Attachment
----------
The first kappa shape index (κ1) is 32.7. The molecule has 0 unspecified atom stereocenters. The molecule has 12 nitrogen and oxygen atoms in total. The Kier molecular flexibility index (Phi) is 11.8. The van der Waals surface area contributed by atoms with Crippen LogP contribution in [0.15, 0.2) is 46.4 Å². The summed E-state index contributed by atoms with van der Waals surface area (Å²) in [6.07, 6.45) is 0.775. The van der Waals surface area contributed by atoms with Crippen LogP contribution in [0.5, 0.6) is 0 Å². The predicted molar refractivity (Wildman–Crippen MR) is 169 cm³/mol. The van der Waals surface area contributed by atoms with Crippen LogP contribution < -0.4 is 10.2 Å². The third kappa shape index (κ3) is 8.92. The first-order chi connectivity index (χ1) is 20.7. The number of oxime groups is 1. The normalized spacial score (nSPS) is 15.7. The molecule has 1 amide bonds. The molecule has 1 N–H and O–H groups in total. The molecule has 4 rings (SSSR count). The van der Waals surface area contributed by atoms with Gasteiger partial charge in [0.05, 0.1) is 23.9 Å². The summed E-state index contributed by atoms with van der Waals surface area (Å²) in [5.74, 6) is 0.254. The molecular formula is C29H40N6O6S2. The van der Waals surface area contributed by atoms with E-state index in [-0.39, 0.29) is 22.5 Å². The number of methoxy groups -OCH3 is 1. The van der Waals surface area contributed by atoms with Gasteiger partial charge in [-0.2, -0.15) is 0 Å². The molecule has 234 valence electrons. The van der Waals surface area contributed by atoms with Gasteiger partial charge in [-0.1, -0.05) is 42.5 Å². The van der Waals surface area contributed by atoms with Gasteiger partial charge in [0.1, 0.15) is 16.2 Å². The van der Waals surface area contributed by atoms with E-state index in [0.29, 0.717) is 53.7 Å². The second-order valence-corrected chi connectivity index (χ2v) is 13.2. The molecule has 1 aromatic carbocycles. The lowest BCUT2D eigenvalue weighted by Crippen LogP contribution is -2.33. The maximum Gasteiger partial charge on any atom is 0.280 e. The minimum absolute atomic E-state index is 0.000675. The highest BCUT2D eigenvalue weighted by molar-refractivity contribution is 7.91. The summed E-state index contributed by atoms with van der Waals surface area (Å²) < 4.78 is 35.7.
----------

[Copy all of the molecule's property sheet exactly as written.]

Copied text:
The first kappa shape index (κ1) is 32.7. The molecule has 0 unspecified atom stereocenters. The molecule has 12 nitrogen and oxygen atoms in total. The Kier molecular flexibility index (Phi) is 11.8. The van der Waals surface area contributed by atoms with Crippen LogP contribution in [0.15, 0.2) is 46.4 Å². The summed E-state index contributed by atoms with van der Waals surface area (Å²) in [6.07, 6.45) is 0.775. The van der Waals surface area contributed by atoms with Crippen LogP contribution in [0.5, 0.6) is 0 Å². The predicted molar refractivity (Wildman–Crippen MR) is 169 cm³/mol. The van der Waals surface area contributed by atoms with Crippen LogP contribution < -0.4 is 10.2 Å². The third kappa shape index (κ3) is 8.92. The first-order chi connectivity index (χ1) is 20.7. The number of oxime groups is 1. The normalized spacial score (nSPS) is 15.7. The molecule has 1 amide bonds. The molecule has 1 N–H and O–H groups in total. The molecule has 4 rings (SSSR count). The van der Waals surface area contributed by atoms with Gasteiger partial charge in [0.05, 0.1) is 23.9 Å². The summed E-state index contributed by atoms with van der Waals surface area (Å²) in [5.74, 6) is 0.254. The molecular formula is C29H40N6O6S2. The van der Waals surface area contributed by atoms with E-state index in [-0.39, 0.29) is 22.5 Å². The number of methoxy groups -OCH3 is 1. The van der Waals surface area contributed by atoms with Gasteiger partial charge in [-0.2, -0.15) is 0 Å². The molecule has 234 valence electrons. The van der Waals surface area contributed by atoms with Gasteiger partial charge in [-0.1, -0.05) is 42.5 Å². The van der Waals surface area contributed by atoms with Gasteiger partial charge in [0.1, 0.15) is 16.2 Å². The van der Waals surface area contributed by atoms with E-state index in [0.29, 0.717) is 53.7 Å². The second-order valence-corrected chi connectivity index (χ2v) is 13.2. The molecule has 1 aromatic carbocycles. The lowest BCUT2D eigenvalue weighted by Crippen LogP contribution is -2.33. The maximum Gasteiger partial charge on any atom is 0.280 e. The minimum absolute atomic E-state index is 0.000675. The highest BCUT2D eigenvalue weighted by molar-refractivity contribution is 7.91. The summed E-state index contributed by atoms with van der Waals surface area (Å²) < 4.78 is 35.7.